When it comes to Android, one of the hottest topics has always been how fast updates are. It has been a problem for a while now and there’s no question that Google recognizes that. At last year’s I/O, they announced a new agreement with OEMs that would make them commit to updates over an 18-month period. That didn’t seem to do much, so at this past June’s I/O, they announced the PDK. which is the hardware equivalent of the SDK. It gives manufacturers of hardware and chipsets early access to Android builds so they can get a jump start on current and upcoming devices. It’s still too soon to judge if this will help or not, but I really have to point out that things are going in the wrong direction in a major way.
Lets start with Android 2.3 Gingerbread. The SDK was launched in December 2010 and by December 1st, 2011, it was on 50.6% of devices. I’m not sure what you think, but to me, 50% of devices after a year is pretty dismal. It will actually sound pretty good when you read how Ice Cream Sandwich is going. The SDK for Android 4.0 Ice Cream Sandwich was released last October and we just reported the figures as of October 1st (1 year later). It was sitting on 23.7% of devices. That’s not even half of what Gingerbread was able to achieve in the same time frame. To say it’s a disappointment would be a huge understatement.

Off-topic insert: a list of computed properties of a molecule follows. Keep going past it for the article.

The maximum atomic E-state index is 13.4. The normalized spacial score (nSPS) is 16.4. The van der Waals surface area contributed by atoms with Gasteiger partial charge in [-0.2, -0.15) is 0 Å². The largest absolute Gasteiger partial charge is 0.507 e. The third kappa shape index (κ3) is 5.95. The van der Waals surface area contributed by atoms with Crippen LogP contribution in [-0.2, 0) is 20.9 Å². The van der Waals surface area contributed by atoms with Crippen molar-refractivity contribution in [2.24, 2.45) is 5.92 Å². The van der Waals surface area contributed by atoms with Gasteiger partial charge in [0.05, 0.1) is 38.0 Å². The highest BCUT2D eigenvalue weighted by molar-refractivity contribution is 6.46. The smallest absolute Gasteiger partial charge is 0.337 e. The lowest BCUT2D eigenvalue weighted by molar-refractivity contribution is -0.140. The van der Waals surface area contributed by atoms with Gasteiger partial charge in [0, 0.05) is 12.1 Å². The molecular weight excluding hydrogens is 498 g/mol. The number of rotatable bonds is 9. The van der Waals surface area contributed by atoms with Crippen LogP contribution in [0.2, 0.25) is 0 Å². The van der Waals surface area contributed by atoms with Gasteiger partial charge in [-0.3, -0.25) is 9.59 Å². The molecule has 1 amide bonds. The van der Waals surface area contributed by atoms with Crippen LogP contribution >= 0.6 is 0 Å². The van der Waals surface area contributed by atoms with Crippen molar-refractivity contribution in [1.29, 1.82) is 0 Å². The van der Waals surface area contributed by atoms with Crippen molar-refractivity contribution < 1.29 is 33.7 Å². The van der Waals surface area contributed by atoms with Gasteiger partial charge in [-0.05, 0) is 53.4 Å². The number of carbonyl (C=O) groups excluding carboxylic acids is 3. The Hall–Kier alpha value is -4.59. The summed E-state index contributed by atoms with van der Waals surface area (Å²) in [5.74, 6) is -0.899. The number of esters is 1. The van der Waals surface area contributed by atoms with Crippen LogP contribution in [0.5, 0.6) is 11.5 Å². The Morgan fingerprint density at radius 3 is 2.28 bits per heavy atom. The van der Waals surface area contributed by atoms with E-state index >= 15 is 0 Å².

Considering the trend in the numbers, I’m not sure Google will be able to ever fix this. The fact that there are so many manufacturers and so many devices makes it that much more difficult. Even Motorola, who is owned by Google, can’t release new devices with Jelly Bean.
Maybe the PDK will improve things or maybe this year’s rumor of more Nexus phones is a way to speed things up since those devices get update quicker. If Google does indeed release four or five Nexus phones, it could dramatically change these percentages, and at the same time lessen the effect of OEM differentiation in the marketplace. There still would be one question, and that’s how LTE would affect things? I can only assume the next flock of Nexus devices would be LTE capable. If that’s the case, could that slow updates a little?
So it’s that time of the year again when people wonder if they should buy a Nexus phone or not, and things haven’t changed. If updates are important to you, your next phone needs to be a Nexus.